Tunisian Revolution: Twilight of the Jumlukes?
Every revolution, Marx remarked, begins with flowers. It is rather gratifying then that ‘jasmine’, rather than some insipid shade from the State Department sample book, is trending as the appropriate adjective for the Tunisian intifada. This is not just another of the Moor’s bon mots – he meant that every revolution begins with a moment of unity against the old regime, a joyful prising open of politics by the masses into which rush different visions of the possible new society, visions which will necessarily themselves come into decisive conflict with one another. Tunisia is undergoing just such an interregnum. Ben Ali has fled to Jeddah, so despised that pilots refuse to fly his relatives to France. The state remains, and it doesn’t know what to do.
The mukhabarat and the army are flailing violently around, surely aware of the fate that awaits them, while the regime remnants try to cling on by agreeing to a ‘coalition government‘ with parts of the opposition (who are not the moving force behind the intifada). This would lead to elections and then most likely to a side-step to neo-liberalism with a democratic face of the kind seen in Eastern Europe after 1989. This is only one possibility, however much it is pushed by the State Department and Ben Ali the torturer’s ‘Euro-Mediaterranean’ partners. It would also only exacerbate the unemployment and poverty that led to the explosion in the first place. ّWhat would deal with that, as the redoubtable comrades of the Cairo Centre for Socialist Studies, is an extension of the revolution to overthrow not just Ben Ali but the economic system he served, and the spread of that revolution to the other shop-worn dictatorships of the Arab world. Tunisia presents the possibility of the overthrow of what the PFLP used to call ‘Arab Reaction’ – and, might we hope, of permanent revolution?
Where is the licence for this optimism, intellectual as well as wilful? One can point first to the speed with which in Tunisia, as so often elsehwere, apparently solid structures of oppression have crumbled away to the astonishment of mainstream commentators and ‘analysts’. Going to the mosque in a suspicious way was enough to get you a visit from uncle Zeen’s unpleasant friends – and now people are doing this. It says ‘freedom’.
Second: this is, to an almost vulgarly Marxist degree, an anticapitalist revolt. It began, as most people know, with the attempted self-immolation of Mohammed Bouazzi, young man living in a provincial town and harrassed by police goons who tried to stop him selling vegetables. Further attempted protest suicide, then police homicide of protesters, followed. The political and economic demands of this movement have been fused from the beginning. As Larbi Sadiki, in an analysis tinged with Fanonism, argues :
It is not the Quran or Sayyid Qutb – who is in absentia charged with perpetrating 9/11 despite being dead since 1966 – Western security experts should worry about. They should perhaps purchase Das Kapital and bond with Karl Marx to get a reality check…The armies of ‘khobzistes’ (the unemployed of the Maghreb) – now marching for bread in the streets and slums of Algiers and Kasserine and who tomorrow may be in Amman, Rabat, San’aa, Ramallah, Cairo and southern Beirut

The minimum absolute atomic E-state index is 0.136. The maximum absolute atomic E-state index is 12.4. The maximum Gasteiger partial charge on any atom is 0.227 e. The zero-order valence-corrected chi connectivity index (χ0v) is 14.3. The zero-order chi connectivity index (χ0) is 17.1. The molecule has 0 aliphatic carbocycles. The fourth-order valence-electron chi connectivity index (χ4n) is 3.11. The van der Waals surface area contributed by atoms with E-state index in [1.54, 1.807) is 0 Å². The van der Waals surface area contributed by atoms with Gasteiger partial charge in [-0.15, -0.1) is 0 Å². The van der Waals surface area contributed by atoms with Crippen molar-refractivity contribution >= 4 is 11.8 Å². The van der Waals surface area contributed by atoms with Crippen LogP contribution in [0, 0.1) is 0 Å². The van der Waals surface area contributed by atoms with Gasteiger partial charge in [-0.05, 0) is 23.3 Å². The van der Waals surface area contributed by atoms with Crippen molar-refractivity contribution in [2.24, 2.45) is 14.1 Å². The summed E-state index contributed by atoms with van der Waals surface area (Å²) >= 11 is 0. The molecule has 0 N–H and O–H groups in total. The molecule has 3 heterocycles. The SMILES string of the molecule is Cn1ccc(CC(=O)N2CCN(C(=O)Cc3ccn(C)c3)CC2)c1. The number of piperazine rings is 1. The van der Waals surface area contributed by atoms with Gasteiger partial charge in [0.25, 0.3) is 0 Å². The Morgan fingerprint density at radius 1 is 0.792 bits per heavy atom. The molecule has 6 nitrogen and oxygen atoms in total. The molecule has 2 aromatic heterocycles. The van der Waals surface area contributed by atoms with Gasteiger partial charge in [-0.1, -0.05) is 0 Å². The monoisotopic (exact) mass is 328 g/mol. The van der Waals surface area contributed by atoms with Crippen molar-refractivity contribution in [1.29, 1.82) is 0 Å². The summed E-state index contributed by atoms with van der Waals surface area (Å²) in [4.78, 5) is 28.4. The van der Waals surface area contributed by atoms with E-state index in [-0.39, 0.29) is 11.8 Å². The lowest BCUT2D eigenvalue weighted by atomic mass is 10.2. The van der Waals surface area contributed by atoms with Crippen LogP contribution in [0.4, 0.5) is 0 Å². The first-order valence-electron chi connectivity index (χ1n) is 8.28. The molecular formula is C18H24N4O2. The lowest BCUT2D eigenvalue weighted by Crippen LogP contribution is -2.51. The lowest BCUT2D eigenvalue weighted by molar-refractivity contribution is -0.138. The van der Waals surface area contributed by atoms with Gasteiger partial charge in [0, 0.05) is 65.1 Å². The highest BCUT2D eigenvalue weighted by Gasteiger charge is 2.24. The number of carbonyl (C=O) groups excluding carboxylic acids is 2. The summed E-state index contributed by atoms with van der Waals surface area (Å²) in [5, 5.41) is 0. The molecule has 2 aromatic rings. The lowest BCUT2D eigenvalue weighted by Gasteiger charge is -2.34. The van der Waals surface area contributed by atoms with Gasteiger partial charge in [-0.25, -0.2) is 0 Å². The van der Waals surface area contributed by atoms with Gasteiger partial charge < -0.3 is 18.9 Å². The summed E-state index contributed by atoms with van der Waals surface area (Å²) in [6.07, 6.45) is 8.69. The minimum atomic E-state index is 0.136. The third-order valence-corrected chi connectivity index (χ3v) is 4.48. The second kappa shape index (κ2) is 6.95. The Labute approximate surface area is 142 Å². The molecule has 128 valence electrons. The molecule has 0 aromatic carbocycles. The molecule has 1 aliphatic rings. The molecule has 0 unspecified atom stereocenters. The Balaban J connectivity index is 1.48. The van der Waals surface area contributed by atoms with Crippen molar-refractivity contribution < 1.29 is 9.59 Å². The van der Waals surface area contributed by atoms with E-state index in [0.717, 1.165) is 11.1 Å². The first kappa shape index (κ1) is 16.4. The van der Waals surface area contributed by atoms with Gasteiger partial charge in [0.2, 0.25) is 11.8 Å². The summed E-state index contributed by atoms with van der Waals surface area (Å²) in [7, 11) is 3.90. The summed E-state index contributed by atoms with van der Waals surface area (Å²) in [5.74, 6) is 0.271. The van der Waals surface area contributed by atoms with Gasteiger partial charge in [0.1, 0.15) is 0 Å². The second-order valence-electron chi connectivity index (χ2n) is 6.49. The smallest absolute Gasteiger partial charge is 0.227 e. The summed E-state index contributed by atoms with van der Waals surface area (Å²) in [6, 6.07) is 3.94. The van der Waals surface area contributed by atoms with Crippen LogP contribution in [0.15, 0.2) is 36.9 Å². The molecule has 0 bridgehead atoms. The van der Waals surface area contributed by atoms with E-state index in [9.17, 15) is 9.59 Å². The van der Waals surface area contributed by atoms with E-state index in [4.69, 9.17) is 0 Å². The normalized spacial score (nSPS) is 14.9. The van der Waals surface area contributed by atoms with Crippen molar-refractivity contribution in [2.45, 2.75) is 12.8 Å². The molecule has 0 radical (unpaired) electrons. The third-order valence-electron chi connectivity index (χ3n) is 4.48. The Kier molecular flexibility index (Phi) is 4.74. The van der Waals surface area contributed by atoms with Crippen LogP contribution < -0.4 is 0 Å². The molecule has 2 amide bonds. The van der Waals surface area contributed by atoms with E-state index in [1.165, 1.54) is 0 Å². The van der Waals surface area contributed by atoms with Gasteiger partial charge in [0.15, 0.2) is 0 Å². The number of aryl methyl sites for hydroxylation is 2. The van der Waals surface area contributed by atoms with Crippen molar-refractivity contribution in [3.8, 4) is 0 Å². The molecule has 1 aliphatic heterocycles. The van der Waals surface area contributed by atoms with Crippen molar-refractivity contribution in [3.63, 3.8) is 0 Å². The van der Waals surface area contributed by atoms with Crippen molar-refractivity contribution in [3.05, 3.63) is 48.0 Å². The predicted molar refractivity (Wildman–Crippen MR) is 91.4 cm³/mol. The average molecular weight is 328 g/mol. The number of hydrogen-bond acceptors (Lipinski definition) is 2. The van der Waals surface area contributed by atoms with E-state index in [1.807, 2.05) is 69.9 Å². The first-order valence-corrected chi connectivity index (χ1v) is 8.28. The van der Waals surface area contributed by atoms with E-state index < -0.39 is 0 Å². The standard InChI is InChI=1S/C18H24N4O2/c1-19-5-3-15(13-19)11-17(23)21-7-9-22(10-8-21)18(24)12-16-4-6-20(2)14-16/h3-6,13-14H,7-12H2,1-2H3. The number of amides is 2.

Indeed – but there is more to the Jasmine revolution even than just the rage of the dispossessed shabab. Proletarian organisation, rather than just dispossession, has also played a role. The Tunisian labour movement has had heroic chapters in its history from the days of French colonialism onwards but was then integrated into the state under Bourguiba. The leadership initially refused to call a strike in support of the demonstrations, although local activists seem to have been involved. A general strike was held on Friday the 14th leading to the demonstration that ousted Ben Ali. As Juan Cole rightly points out, ‘You don’t get massive crowds like the one in Tunis without a lot of workers joining in’. The lesson here is not lost on Mubarak, Assad, Abdullah and the rest – nor will it be on the Egyptian workers who have moved through cycles of revolt since 2007.
The potential for the rest of the Arab world, and especially its workers, to follow the Tunisian example is intoxicating and real. Algerian khobzistes have already taken up the challenge. Every country in the region has the same basic social situation as Tunisia: if anything Tunisia was thought of as rather prosperous. Once, ‘radical’ regimes overthrew the monarchs and promised ‘freedom, socialism, unity.’ They delivered none out of three. The ‘jumlukes’ – a combination of the Arab words for monarchy and republic, coined to desribe the regional convergence around the principle of hereditary despotism – are in trouble. Even Jordan (on which I will produce a further post later) has joined in. Last year brought some fighting spirit to the teachers’ union, port workers in dispute in Aqaba and talk of a ‘hot autumn’ around the predictably rigged elections. Now a ‘day of rage’ has been declared in Amman, and roadblocks set up around the towns. The demonstrators have been chanting ‘Ben Ali, send the plane back for Rifa”i’ (the Jordanian Prime Minister). Cairo has its own variant: ‘Mubarak, Mubarak, Saudi is waiting for you.’ The puns are different but the demands are the same. We may yet welcome two, three, many jasmine revolutions.